What's the point?

Every once in a while, I see someone asking "what's the strongest pen-and-paper cipher?" or "are there any strong hand ciphers?". Before, all that was really available was Bruce Schneier's Solitaire. Now, there's a second strong pen-and-paper cipher: Sarah2.

How do I use this?


First, you'll need to make an S-box. Sarah2 uses a 27x27 (729 entry) S-box. This S-box (which you can see an example of above) consists all the pairings of letters from aa to zz, including underscores. The easiest way to do this is to use a computer, and simply shuffle all the entries randomly. If you don't have a computer, some kind of random number generator would probably work. This S-box is your secret key, and needs to be shared with whoever would receive your encrypted messages.

Encrypting: Alphabet and padding

Sarah2 only supports the letters a-z, and the underscore character. You can use underscore as a word separator, but it's just a lot more obvious to look at than a space character. Any other characters are discarded, or can be spelled out (like numbers). If your message's length isn't divisible by 2, add an underscore at the end to make it divisible by 2.

Encrypting: Substitution

The first step to encrypting with Sarah2 is substitution. Take each pair of letters in the plaintext, and look them up in the S-box. The first letter is the row, and the second letter is the column. Then replace those two letters with the letters from the S-box. Do this for every pair of letters in the plaintext.

Encrypting: Shuffling (Permutation)

The second step of Sarah2 is shuffling (also known as permutation). To shuffle, take every other letter (the odd-numbered letters: 1, 3, 5, etc.) in the plaintext and move them to the left. Then take the remaining letters (the even-numbered letters: 2, 4, 6) and move them to the right. For example:

        1 2 3 4 5 6 7 8  or  a b c d e f g h
        1 3 5 7 2 4 6 8      a c e g b d f h

Encrypting: Number of rounds

Now that you know how to substitute, and how to permute... that's it! Just keep applying those two steps over and over until the plaintext is thoroughly mixed. When you get to the "last round", there's no need to do a final shuffle step, because it's trivial to unshuffle those letters, so that step can be omitted. My recommendation for how many rounds is (n is the number of letters in the message to be encrypted):

  1. log2n rounds: "I'm only encrypting a handful of messages, and adversaries will never get a chance to make me encrypt anything they choose."
  2. log2n+2 rounds: "I'm encrypting tons of messages, but adversaries will still probably not get a chance to make me encrypt anything they choose."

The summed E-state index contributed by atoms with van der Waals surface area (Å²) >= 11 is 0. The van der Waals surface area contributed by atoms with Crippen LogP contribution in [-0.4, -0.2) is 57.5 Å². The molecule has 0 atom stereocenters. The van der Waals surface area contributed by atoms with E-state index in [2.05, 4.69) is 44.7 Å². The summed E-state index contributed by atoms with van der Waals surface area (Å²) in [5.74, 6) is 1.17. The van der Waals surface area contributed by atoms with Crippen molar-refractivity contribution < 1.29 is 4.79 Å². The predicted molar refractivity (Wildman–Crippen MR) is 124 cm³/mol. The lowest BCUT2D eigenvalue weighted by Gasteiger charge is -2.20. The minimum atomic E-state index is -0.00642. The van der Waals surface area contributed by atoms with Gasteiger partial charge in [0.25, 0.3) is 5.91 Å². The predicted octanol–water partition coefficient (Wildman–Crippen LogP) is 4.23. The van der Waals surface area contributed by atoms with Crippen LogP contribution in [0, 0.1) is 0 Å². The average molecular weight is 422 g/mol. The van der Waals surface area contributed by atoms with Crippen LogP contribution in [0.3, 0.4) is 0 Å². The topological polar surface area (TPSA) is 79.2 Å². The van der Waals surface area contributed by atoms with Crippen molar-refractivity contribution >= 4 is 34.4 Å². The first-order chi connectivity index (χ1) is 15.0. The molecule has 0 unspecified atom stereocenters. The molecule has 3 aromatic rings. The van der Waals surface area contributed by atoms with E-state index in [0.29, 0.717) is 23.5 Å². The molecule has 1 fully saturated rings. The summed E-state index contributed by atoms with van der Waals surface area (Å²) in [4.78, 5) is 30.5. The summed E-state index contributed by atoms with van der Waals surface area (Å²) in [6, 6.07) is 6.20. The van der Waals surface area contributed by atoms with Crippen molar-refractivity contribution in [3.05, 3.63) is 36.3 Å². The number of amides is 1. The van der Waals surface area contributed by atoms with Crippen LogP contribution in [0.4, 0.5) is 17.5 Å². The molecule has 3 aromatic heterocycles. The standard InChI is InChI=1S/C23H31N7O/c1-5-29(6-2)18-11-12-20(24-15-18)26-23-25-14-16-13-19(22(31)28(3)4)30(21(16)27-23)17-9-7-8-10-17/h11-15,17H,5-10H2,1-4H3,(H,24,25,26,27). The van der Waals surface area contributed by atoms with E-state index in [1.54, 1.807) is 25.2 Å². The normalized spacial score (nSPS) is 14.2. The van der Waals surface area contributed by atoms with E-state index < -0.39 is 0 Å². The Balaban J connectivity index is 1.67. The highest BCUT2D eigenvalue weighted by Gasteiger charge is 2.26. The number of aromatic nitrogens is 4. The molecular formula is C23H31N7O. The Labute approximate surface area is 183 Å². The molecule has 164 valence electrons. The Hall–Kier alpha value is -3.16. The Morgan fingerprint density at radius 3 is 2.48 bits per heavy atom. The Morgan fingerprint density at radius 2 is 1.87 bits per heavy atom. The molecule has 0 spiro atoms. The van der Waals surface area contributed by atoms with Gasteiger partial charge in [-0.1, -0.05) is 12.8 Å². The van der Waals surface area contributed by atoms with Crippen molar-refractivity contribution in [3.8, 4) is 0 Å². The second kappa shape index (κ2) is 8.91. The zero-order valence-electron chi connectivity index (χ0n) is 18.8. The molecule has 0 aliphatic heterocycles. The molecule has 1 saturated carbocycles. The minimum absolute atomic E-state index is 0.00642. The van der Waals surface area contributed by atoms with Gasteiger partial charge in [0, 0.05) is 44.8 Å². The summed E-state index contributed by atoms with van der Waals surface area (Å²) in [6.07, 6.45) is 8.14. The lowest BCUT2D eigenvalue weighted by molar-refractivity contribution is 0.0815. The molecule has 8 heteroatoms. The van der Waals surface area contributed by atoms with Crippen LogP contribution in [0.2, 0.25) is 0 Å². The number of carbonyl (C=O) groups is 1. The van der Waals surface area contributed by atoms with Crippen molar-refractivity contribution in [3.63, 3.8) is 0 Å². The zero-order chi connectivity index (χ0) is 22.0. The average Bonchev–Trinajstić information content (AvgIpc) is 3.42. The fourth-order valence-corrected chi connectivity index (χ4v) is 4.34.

3. 2 x log2n rounds: "My adversary can encrypt and decrypt things using my key, but they don't know the key." My expectation is that this provides a fairly strong level of security, even against attacks involving a fair amount of computational power.
So, for a 14 character message, we round up to 16 (the next highest power of 2), take the log2 of that (4), and then do 8 rounds of encryption.

Estimated time

How long does this take? Well, if we estimate 2 seconds per lookup, encrypting the sample test message: attack_at_dawn takes about 2-3 minutes, not bad.

Why is this maybe secure?


To quote the great Wikipedia:

Confusion means that each binary digit (bit) [letters in Sarah2's case] of the ciphertext should depend on several parts of the key, obscuring the connections between the two. The property of confusion hides the relationship between the ciphertext and the key. This property makes it difficult to find the key from the ciphertext and if a single bit in a key is changed, most or all the bits in the ciphertext will be changed. Confusion increases ambiguity of ciphertext and it is used by both block and stream ciphers.
In the case of Sarah2, we create confusion by substituting pairs of letters many times. The interactive diagram above shows how much key material gets used, even in a small encryption.


From Wikipedia:

Diffusion means that if we change a single bit [letter] of the plaintext, then (statistically) half of the bits in the ciphertext should change, and similarly, if we change one bit of the ciphertext, then approximately one half of the plaintext bits should change.[2] Since a bit can have only two states, when they are all re-evaluated and changed from one seemingly random position to another, half of the bits will have changed state. The idea of diffusion is to hide the relationship between the ciphertext and the plain text. This will make it hard for an attacker who tries to find out the plain text and it increases the redundancy of plain text by spreading it across the rows and columns; it is achieved through transposition of algorithm and it is used by block cipher only.
Diffusion in Sarah2 is accomplished through the permutation step, combined with taking letters pairwise through the S-box. The particular shuffle used ensures that even a one letter difference can propagate to the whole ciphertext in as few as log2 rounds.


The key (the shuffled S-box) has 729! (about 101772 different configurations, which gives about log2101772 = 5887 bits of entropy. That's not really the whole story, since some keys would be weaker than others, but it's still a very large possibility space for an adversary to try and search. As an aside, not all of the key is even used unless a lot of text is encrypted, making it fairly hard to extract (I believe) even with an adaptive-plaintext attack.

Code for this project